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  BISMARCK, N.D. (AP) - Potash mining may soon begin in North Dakota, and state lawmakers are considering how much to tax the fertilizer-making material and where the money should go.

The North Dakota Senate's Appropriations Committee reviewed a proposal Monday that would charge a 1.5 percent tax on all extracted potash, and give the first $1 million in tax revenue to the county where the mine is located. After that, the state would get 90 percent of potash tax collections.

It's a major departure from a version of the bill approved by the House in February, which set the tax at 4 percent and gave counties a much larger cut of the revenue. Both versions exempt processing facilities from paying property taxes.

Supporters of the Senate proposal said counties don't need as much potash tax revenue because, compared to oil drilling, mining potash causes less impact on roads and other county public works.

"The House was following the path of what we do with oil, but potash is so much different," said Sen. Joe Miller, R-Park River. "You're not running rigs hundreds of miles all over."

Rep. Glen Froseth, R-Kenmare, whose district includes a potential potash-mining region in northwestern North Dakota, has pushed for a higher potash tax rate and a larger share of the money for counties. Mining may take a bigger toll on the region than lawmakers realize, and leave the land in poor shape when potash reserves are exhausted, he said.

"We have a resource that's non-renewable, and that's becoming a scarce commodity," Froseth said. "It took us 500 million years to get it. I don't think we should just give it away."

Potash is a potassium-rich salt left behind when ancient oceans evaporated and is in high demand in China. Canada is the world's biggest producer of the fertilizer ingredient, and takes much of it from a geologic formation that extends into northwestern North Dakota.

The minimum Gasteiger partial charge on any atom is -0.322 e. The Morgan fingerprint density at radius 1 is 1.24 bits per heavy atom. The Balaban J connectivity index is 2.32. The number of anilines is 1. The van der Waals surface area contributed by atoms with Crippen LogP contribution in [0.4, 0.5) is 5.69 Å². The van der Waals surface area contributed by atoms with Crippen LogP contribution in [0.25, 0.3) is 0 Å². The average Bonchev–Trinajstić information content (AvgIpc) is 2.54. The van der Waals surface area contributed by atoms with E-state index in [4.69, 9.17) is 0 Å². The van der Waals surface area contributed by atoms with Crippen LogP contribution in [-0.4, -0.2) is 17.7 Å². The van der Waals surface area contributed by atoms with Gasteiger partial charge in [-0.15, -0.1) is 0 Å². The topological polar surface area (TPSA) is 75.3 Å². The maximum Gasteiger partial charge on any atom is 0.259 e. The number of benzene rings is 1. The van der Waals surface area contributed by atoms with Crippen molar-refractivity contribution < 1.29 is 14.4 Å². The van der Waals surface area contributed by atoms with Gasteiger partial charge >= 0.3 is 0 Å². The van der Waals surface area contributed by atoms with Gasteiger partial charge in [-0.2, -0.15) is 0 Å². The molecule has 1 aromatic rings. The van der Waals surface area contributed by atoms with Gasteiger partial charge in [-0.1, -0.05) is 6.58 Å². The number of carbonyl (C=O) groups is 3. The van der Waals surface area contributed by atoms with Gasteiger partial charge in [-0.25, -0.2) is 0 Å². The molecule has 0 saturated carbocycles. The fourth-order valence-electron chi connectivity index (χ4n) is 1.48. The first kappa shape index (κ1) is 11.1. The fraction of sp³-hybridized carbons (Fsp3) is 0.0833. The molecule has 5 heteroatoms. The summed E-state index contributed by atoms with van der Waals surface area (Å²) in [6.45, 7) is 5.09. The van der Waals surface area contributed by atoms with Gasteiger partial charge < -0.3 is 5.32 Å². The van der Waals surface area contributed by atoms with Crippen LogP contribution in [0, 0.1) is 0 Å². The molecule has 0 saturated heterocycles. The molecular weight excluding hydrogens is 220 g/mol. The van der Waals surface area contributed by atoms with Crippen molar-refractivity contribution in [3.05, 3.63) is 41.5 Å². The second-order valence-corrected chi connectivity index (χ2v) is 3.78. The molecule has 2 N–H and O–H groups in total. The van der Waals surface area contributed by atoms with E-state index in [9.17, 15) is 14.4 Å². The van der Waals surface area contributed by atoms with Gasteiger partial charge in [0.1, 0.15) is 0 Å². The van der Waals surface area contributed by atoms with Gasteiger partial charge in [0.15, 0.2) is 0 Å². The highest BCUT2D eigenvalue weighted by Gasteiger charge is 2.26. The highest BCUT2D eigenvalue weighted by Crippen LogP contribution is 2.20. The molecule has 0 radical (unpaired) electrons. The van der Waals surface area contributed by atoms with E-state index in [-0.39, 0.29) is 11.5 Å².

In Canada the material is shallow enough to extract with standard mining, but North Dakota's potash is at greater depths, industry officials say. Extractors would need to use a method called solution mining, which involves pumping fluid into a drilled hole, dissolving the potash, and drawing it out.

Dakota Salts LLC, a unit of Sirius Exploration PLC of London, has drilled a test well in Burke County and is analyzing the results. A spokesman, Benjamin Gerber, said the company could start mining in as few as two years, though it will depend on the tests.

Supporters said the mines could reuse water recovered from oil exploration in the region, and pipelines could move the potash to processing plants. Both techniques would keep trucks off the road, they said.

Of the first $1 million in taxes that counties receive for each mine, the state would set aside 5 percent in a special fund to use for grants to counties affected by potash extraction.

"The main impact is going to happen before the tax is even generated, when you're putting in pipelines and building the processing plant," said Sen. Dwight Clark, R-Mandan. "Once you get (a mining operation) in place, it just sits there in the countryside. Other than a little pipe that comes out of the ground on top of a well, it doesn't even look bad."

Miller said charging only one tax for potash mining, and exempting processing plants from property tax, would make the process simpler. Counties will receive more from the extraction tax than they'll lose in property tax, he said.

Froseth disagreed, pointing out that other processing plants, such as those that handle natural gas, pay tax on their buildings. "I don't see why a potash plant should be any different," he said.

The Senate Appropriations Committee took no action on the measure Monday. It is HB1046.

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